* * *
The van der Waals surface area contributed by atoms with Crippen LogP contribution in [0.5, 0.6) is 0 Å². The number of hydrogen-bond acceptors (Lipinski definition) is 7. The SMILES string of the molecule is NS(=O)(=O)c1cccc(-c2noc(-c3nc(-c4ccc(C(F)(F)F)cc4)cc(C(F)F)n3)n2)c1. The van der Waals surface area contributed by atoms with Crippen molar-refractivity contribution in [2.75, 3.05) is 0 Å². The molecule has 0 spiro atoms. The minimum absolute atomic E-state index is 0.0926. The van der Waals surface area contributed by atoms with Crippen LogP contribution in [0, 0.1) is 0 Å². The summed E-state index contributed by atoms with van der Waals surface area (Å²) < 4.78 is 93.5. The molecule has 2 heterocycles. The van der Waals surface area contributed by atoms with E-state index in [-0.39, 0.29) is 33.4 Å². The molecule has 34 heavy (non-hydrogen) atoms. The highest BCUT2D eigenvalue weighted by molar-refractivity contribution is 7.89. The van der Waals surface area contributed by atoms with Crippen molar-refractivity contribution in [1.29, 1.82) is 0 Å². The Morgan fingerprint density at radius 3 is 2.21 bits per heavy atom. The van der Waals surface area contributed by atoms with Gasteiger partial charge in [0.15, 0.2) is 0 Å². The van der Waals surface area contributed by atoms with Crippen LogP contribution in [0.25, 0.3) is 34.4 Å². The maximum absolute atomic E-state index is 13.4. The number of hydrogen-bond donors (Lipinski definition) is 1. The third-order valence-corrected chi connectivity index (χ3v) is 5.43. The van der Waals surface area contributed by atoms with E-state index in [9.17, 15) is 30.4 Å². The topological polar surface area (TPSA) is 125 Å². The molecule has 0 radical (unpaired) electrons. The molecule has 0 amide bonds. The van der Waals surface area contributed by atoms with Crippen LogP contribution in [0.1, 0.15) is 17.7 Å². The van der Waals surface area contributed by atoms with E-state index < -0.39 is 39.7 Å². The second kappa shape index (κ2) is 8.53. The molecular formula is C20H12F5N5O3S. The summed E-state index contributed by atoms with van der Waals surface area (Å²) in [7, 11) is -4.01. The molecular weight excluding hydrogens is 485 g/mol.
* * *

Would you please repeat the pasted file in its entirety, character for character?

The van der Waals surface area contributed by atoms with Crippen LogP contribution in [0.5, 0.6) is 0 Å². The number of hydrogen-bond acceptors (Lipinski definition) is 7. The SMILES string of the molecule is NS(=O)(=O)c1cccc(-c2noc(-c3nc(-c4ccc(C(F)(F)F)cc4)cc(C(F)F)n3)n2)c1. The van der Waals surface area contributed by atoms with Crippen molar-refractivity contribution in [2.75, 3.05) is 0 Å². The molecule has 0 spiro atoms. The minimum absolute atomic E-state index is 0.0926. The van der Waals surface area contributed by atoms with Crippen LogP contribution in [0, 0.1) is 0 Å². The summed E-state index contributed by atoms with van der Waals surface area (Å²) < 4.78 is 93.5. The molecule has 2 heterocycles. The van der Waals surface area contributed by atoms with E-state index in [-0.39, 0.29) is 33.4 Å². The molecule has 34 heavy (non-hydrogen) atoms. The highest BCUT2D eigenvalue weighted by molar-refractivity contribution is 7.89. The van der Waals surface area contributed by atoms with Crippen molar-refractivity contribution in [1.29, 1.82) is 0 Å². The Morgan fingerprint density at radius 3 is 2.21 bits per heavy atom. The van der Waals surface area contributed by atoms with Gasteiger partial charge in [0.15, 0.2) is 0 Å². The van der Waals surface area contributed by atoms with Crippen LogP contribution in [0.25, 0.3) is 34.4 Å². The maximum absolute atomic E-state index is 13.4. The number of hydrogen-bond donors (Lipinski definition) is 1. The third-order valence-corrected chi connectivity index (χ3v) is 5.43. The van der Waals surface area contributed by atoms with E-state index in [9.17, 15) is 30.4 Å². The topological polar surface area (TPSA) is 125 Å². The molecule has 0 radical (unpaired) electrons. The molecule has 0 amide bonds. The van der Waals surface area contributed by atoms with Crippen LogP contribution in [0.1, 0.15) is 17.7 Å². The van der Waals surface area contributed by atoms with E-state index < -0.39 is 39.7 Å². The second kappa shape index (κ2) is 8.53. The molecular formula is C20H12F5N5O3S. The summed E-state index contributed by atoms with van der Waals surface area (Å²) in [7, 11) is -4.01. The molecular weight excluding hydrogens is 485 g/mol.